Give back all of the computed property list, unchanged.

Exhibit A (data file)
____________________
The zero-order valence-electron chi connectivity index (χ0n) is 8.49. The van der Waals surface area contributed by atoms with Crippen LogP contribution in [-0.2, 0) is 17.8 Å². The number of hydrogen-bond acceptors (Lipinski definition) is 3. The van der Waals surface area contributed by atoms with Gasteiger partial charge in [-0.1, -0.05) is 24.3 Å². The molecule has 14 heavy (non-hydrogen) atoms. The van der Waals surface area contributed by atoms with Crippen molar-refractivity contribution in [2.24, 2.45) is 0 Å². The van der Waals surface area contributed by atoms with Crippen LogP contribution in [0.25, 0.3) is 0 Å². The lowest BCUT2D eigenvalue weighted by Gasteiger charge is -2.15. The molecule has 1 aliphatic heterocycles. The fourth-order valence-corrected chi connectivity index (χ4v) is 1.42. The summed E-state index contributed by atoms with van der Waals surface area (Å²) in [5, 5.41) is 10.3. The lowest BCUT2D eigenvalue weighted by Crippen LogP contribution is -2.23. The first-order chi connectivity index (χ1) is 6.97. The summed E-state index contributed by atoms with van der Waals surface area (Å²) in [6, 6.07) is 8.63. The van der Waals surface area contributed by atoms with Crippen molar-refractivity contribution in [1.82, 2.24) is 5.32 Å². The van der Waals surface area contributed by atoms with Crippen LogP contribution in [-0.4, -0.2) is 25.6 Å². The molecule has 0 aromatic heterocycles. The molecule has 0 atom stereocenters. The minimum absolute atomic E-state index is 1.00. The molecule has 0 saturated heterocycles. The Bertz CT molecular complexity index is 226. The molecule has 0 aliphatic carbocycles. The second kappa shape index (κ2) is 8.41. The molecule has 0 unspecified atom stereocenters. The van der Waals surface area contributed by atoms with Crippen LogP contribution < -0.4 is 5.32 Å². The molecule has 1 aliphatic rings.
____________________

The zero-order valence-electron chi connectivity index (χ0n) is 8.49. The van der Waals surface area contributed by atoms with Crippen LogP contribution in [-0.2, 0) is 17.8 Å². The number of hydrogen-bond acceptors (Lipinski definition) is 3. The van der Waals surface area contributed by atoms with Gasteiger partial charge in [-0.1, -0.05) is 24.3 Å². The molecule has 14 heavy (non-hydrogen) atoms. The van der Waals surface area contributed by atoms with Crippen molar-refractivity contribution in [2.24, 2.45) is 0 Å². The van der Waals surface area contributed by atoms with Crippen LogP contribution in [0.25, 0.3) is 0 Å². The lowest BCUT2D eigenvalue weighted by Gasteiger charge is -2.15. The molecule has 1 aliphatic heterocycles. The fourth-order valence-corrected chi connectivity index (χ4v) is 1.42. The summed E-state index contributed by atoms with van der Waals surface area (Å²) in [5, 5.41) is 10.3. The lowest BCUT2D eigenvalue weighted by Crippen LogP contribution is -2.23. The first-order chi connectivity index (χ1) is 6.97. The summed E-state index contributed by atoms with van der Waals surface area (Å²) in [6, 6.07) is 8.63. The van der Waals surface area contributed by atoms with Crippen molar-refractivity contribution in [1.82, 2.24) is 5.32 Å². The van der Waals surface area contributed by atoms with Crippen LogP contribution in [-0.4, -0.2) is 25.6 Å². The molecule has 0 aromatic heterocycles. The molecule has 0 atom stereocenters. The minimum absolute atomic E-state index is 1.00. The molecule has 0 saturated heterocycles. The Bertz CT molecular complexity index is 226. The molecule has 0 aliphatic carbocycles. The second kappa shape index (κ2) is 8.41. The molecule has 0 unspecified atom stereocenters. The van der Waals surface area contributed by atoms with Crippen LogP contribution < -0.4 is 5.32 Å². The molecule has 1 aliphatic rings.